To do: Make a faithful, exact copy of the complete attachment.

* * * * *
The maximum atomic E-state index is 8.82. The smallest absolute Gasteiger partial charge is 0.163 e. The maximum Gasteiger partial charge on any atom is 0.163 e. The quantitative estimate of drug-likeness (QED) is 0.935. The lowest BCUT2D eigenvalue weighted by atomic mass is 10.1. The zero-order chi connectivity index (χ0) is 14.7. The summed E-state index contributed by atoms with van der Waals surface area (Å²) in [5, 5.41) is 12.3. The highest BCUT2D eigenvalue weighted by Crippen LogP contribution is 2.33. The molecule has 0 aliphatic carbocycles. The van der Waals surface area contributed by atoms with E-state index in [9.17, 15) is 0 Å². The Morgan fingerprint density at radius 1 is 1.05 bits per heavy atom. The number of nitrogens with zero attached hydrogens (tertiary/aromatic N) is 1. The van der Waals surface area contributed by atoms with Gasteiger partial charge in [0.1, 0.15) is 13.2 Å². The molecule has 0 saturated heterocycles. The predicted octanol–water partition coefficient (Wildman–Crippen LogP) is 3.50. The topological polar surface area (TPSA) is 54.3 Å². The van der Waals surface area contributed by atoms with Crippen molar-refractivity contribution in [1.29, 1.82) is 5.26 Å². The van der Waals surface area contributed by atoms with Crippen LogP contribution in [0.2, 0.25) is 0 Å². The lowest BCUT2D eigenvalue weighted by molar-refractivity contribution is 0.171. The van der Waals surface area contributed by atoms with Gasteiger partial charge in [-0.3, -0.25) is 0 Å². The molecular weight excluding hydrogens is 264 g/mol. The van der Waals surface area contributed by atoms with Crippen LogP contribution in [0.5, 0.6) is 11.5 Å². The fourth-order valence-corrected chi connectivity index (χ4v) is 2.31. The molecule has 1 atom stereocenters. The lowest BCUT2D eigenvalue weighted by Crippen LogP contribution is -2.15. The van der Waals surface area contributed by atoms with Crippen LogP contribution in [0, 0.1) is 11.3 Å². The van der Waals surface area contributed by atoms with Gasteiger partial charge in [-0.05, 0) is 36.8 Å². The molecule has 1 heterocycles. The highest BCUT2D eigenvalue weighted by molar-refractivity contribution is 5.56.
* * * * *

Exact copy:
The maximum atomic E-state index is 8.82. The smallest absolute Gasteiger partial charge is 0.163 e. The maximum Gasteiger partial charge on any atom is 0.163 e. The quantitative estimate of drug-likeness (QED) is 0.935. The lowest BCUT2D eigenvalue weighted by atomic mass is 10.1. The zero-order chi connectivity index (χ0) is 14.7. The summed E-state index contributed by atoms with van der Waals surface area (Å²) in [5, 5.41) is 12.3. The highest BCUT2D eigenvalue weighted by Crippen LogP contribution is 2.33. The molecule has 0 aliphatic carbocycles. The van der Waals surface area contributed by atoms with E-state index in [9.17, 15) is 0 Å². The Morgan fingerprint density at radius 1 is 1.05 bits per heavy atom. The number of nitrogens with zero attached hydrogens (tertiary/aromatic N) is 1. The van der Waals surface area contributed by atoms with Gasteiger partial charge in [0.1, 0.15) is 13.2 Å². The molecule has 0 saturated heterocycles. The predicted octanol–water partition coefficient (Wildman–Crippen LogP) is 3.50. The topological polar surface area (TPSA) is 54.3 Å². The van der Waals surface area contributed by atoms with Crippen molar-refractivity contribution in [1.29, 1.82) is 5.26 Å². The van der Waals surface area contributed by atoms with Crippen LogP contribution in [0.2, 0.25) is 0 Å². The lowest BCUT2D eigenvalue weighted by molar-refractivity contribution is 0.171. The van der Waals surface area contributed by atoms with Gasteiger partial charge in [-0.3, -0.25) is 0 Å². The molecular weight excluding hydrogens is 264 g/mol. The van der Waals surface area contributed by atoms with Crippen LogP contribution in [0.5, 0.6) is 11.5 Å². The fourth-order valence-corrected chi connectivity index (χ4v) is 2.31. The molecule has 1 atom stereocenters. The lowest BCUT2D eigenvalue weighted by Crippen LogP contribution is -2.15. The van der Waals surface area contributed by atoms with Crippen LogP contribution in [0, 0.1) is 11.3 Å². The van der Waals surface area contributed by atoms with Gasteiger partial charge in [-0.05, 0) is 36.8 Å². The molecule has 1 heterocycles. The highest BCUT2D eigenvalue weighted by molar-refractivity contribution is 5.56.